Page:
PARS PLANA VITRECTOMY IN THE MANAGEMENT OF PATIENTS DIAGNOSED WITH ENDOPHTHALMITIS FOLLOWING INTRAVITREAL ANTI-VASCULAR ENDOTHELIAL GROWTH FACTOR INJECTION

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Abstract

Purpose:

To evaluate the possible benefit of pars plana vitrectomy in the treatment of patients with endophthalmitis following antivascular endothelial growth factor (VEGF) injection.

Method:

The authors retrospectively reviewed the medical records of all patients in their practice with a diagnosis of endophthalmitis from January 1, 2007, through December 31, 2011. Only those with a clinical presentation consistent with endophthalmitis after intravitreal anti-VEGF injection were included. Clinical data that were collected and recorded included visual acuities and the method of initial and subsequent treatment of endophthalmitis following anti-VEGF injection: tap and injection of intravitreal antibiotics (TAP) and tap and inject with subsequent pars plana vitrectomy (VIT).

Results:

The authors identified 23 patients meeting criteria. Nineteen patients had received bevacizumab and four patients had received ranibizumab. The median time from last injection to presentation was 4 days (range, 1–18 days) with a median follow-up of 15 months (range, 5–48 months) after being diagnosed of endophthalmitis. Nine patients had positive cultures. The median baseline visual acuity (preendophthalmitis) was 20/70 (range, 20/25 to counting fingers at 2 ft) with a median presenting visual acuity of counting fingers at 1 ft (range, 20/50 to light perception vision). Overall, 90% (9/10) of the patients in TAP only group regained visual acuity within 1 line or better of baseline versus 46% (6 of 13) in the TAP and VIT group. Only one of the patients treated with TAP alone suffered more than one line of visual acuity loss.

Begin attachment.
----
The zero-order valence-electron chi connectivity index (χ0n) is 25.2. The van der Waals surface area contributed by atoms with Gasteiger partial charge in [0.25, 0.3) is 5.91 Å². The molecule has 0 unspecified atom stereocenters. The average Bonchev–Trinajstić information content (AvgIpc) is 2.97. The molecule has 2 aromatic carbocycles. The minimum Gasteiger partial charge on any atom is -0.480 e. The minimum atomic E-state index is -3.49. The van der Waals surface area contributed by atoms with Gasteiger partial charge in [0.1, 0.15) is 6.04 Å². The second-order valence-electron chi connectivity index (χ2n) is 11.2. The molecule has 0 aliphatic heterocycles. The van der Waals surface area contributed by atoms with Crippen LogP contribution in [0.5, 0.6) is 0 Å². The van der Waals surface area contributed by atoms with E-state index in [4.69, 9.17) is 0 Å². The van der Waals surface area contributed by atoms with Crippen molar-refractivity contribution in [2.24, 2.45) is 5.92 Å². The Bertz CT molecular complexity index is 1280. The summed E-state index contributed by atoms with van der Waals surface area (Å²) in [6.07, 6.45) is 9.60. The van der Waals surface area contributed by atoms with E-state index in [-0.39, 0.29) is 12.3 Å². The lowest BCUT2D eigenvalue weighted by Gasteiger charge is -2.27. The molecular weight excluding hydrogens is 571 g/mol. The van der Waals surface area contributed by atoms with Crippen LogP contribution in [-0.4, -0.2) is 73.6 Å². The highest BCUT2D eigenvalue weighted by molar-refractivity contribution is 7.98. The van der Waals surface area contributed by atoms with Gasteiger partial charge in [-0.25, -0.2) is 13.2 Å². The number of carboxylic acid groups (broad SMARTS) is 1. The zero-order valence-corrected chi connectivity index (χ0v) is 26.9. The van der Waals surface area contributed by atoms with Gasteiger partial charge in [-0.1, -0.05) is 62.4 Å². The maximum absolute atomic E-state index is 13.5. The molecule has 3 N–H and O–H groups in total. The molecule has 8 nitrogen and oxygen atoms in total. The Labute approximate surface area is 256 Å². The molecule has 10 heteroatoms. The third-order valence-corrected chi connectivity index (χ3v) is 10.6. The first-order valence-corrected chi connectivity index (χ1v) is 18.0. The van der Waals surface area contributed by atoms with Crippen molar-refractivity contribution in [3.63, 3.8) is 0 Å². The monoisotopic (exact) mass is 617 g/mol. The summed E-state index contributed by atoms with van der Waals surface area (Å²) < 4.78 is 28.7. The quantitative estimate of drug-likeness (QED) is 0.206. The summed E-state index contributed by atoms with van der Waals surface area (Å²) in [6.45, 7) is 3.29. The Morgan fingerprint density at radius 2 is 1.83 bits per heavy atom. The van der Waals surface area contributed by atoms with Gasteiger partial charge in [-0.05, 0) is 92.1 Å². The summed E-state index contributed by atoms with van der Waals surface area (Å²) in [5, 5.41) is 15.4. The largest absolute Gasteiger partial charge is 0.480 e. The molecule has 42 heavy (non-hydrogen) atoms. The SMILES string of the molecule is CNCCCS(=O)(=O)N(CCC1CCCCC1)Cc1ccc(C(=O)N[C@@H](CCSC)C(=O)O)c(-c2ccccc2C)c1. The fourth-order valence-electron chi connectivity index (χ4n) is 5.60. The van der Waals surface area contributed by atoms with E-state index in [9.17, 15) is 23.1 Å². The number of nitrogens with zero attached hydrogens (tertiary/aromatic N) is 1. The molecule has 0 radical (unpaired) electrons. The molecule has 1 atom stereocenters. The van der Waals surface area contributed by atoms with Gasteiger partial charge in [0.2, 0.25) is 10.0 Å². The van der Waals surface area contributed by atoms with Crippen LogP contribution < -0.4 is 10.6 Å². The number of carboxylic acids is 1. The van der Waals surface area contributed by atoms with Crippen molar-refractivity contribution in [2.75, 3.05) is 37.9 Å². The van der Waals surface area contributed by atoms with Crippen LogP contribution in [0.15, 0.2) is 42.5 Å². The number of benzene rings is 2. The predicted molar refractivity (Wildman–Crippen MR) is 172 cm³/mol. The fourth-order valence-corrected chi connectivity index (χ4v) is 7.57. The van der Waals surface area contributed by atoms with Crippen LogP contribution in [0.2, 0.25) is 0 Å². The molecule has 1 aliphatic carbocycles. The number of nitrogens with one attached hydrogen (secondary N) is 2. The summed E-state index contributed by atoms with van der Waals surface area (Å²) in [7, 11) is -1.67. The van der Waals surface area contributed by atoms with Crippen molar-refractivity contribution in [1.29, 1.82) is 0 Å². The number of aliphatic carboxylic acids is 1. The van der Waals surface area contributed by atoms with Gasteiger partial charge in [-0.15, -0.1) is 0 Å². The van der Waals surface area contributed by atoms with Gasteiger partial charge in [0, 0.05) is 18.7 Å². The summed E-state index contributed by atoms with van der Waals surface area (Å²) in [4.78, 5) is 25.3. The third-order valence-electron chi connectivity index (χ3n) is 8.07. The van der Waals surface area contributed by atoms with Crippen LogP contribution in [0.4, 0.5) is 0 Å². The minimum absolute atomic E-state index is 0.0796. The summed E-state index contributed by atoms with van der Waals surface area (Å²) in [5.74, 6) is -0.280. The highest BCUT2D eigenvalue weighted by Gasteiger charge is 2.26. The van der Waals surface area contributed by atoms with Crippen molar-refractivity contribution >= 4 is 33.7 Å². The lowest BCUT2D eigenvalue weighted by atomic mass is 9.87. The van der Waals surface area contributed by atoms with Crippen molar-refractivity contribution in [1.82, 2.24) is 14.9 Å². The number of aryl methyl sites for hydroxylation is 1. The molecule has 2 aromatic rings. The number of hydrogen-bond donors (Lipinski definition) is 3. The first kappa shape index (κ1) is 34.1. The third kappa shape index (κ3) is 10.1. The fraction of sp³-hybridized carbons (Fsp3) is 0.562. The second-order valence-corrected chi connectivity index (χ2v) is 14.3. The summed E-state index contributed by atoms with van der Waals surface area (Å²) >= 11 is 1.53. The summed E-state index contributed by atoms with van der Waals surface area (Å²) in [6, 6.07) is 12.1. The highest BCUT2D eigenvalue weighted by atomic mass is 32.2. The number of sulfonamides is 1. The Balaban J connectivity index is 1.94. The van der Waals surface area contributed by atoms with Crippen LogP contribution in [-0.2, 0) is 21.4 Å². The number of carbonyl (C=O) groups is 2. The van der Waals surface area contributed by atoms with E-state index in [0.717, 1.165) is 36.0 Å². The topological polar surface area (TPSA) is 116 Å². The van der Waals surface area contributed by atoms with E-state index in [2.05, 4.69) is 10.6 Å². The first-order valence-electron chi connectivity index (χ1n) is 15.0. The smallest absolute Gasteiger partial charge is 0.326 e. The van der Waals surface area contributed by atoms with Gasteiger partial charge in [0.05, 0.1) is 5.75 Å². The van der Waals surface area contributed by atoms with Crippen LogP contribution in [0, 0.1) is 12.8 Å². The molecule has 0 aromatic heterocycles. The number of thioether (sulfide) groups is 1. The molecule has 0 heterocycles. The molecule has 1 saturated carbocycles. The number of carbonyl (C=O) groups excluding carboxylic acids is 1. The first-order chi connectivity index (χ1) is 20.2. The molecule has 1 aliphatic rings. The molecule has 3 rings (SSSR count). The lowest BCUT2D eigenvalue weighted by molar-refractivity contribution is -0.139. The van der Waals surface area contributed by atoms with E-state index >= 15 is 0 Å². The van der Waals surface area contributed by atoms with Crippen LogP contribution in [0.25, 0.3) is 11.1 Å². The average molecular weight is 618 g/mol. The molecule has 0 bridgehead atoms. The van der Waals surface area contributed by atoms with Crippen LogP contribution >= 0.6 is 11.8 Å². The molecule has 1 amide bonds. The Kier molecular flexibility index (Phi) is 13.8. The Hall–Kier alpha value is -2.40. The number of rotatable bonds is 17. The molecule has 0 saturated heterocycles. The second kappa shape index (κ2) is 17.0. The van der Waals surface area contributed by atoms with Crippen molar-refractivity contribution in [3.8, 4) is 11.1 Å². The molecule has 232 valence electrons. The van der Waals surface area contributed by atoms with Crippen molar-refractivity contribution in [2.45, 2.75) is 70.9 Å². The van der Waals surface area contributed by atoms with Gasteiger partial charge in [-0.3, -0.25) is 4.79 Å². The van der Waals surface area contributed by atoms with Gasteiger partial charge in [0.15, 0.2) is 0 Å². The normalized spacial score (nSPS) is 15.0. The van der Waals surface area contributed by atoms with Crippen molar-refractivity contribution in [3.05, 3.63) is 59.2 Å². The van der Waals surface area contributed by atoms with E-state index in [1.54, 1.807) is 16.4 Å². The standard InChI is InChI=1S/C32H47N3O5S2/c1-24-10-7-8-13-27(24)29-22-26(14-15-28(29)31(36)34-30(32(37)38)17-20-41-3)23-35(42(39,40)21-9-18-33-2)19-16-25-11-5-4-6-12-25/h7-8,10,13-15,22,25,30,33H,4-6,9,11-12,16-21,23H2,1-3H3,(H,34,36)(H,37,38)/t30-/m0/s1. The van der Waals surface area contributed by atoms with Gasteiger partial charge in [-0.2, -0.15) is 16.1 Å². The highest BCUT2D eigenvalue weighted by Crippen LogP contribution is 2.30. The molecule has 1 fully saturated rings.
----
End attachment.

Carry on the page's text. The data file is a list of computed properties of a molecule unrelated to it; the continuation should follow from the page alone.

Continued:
Conclusion:

Patients diagnosed with endophthalmitis after anti-VEGF intravitreal injection who underwent TAP regained baseline visual acuity more often than those who underwent TAP and VIT. This study did not support a benefit for VIT in all patients, rather only in those cases who warranted it because of worsening clinical course. The study suggests that TAP is a viable primary intervention for endophthalmitis after anti-VEGF injection.

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